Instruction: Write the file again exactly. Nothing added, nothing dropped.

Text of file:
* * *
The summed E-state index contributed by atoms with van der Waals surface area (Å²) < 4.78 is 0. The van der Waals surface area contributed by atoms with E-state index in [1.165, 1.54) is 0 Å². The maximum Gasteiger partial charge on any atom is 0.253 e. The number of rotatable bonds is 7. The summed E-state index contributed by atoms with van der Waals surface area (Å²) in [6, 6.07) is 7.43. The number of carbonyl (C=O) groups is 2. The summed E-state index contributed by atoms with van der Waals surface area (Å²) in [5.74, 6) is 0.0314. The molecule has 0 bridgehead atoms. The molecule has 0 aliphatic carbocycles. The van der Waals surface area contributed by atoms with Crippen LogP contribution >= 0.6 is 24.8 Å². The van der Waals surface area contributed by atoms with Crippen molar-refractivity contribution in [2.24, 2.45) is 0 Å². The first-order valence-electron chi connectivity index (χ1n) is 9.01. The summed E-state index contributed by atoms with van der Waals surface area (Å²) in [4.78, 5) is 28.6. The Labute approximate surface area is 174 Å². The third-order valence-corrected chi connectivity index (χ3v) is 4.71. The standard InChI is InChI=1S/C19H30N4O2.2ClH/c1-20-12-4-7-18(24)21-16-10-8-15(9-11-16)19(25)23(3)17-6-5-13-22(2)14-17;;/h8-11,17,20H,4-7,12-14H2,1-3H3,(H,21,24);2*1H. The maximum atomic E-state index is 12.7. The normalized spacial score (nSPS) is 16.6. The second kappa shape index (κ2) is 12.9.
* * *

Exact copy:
The summed E-state index contributed by atoms with van der Waals surface area (Å²) < 4.78 is 0. The van der Waals surface area contributed by atoms with E-state index in [1.165, 1.54) is 0 Å². The maximum Gasteiger partial charge on any atom is 0.253 e. The number of rotatable bonds is 7. The summed E-state index contributed by atoms with van der Waals surface area (Å²) in [6, 6.07) is 7.43. The number of carbonyl (C=O) groups is 2. The summed E-state index contributed by atoms with van der Waals surface area (Å²) in [5.74, 6) is 0.0314. The molecule has 0 bridgehead atoms. The molecule has 0 aliphatic carbocycles. The van der Waals surface area contributed by atoms with Crippen LogP contribution >= 0.6 is 24.8 Å². The van der Waals surface area contributed by atoms with Crippen molar-refractivity contribution in [2.24, 2.45) is 0 Å². The first-order valence-electron chi connectivity index (χ1n) is 9.01. The summed E-state index contributed by atoms with van der Waals surface area (Å²) in [4.78, 5) is 28.6. The Labute approximate surface area is 174 Å². The third-order valence-corrected chi connectivity index (χ3v) is 4.71. The standard InChI is InChI=1S/C19H30N4O2.2ClH/c1-20-12-4-7-18(24)21-16-10-8-15(9-11-16)19(25)23(3)17-6-5-13-22(2)14-17;;/h8-11,17,20H,4-7,12-14H2,1-3H3,(H,21,24);2*1H. The maximum atomic E-state index is 12.7. The normalized spacial score (nSPS) is 16.6. The second kappa shape index (κ2) is 12.9.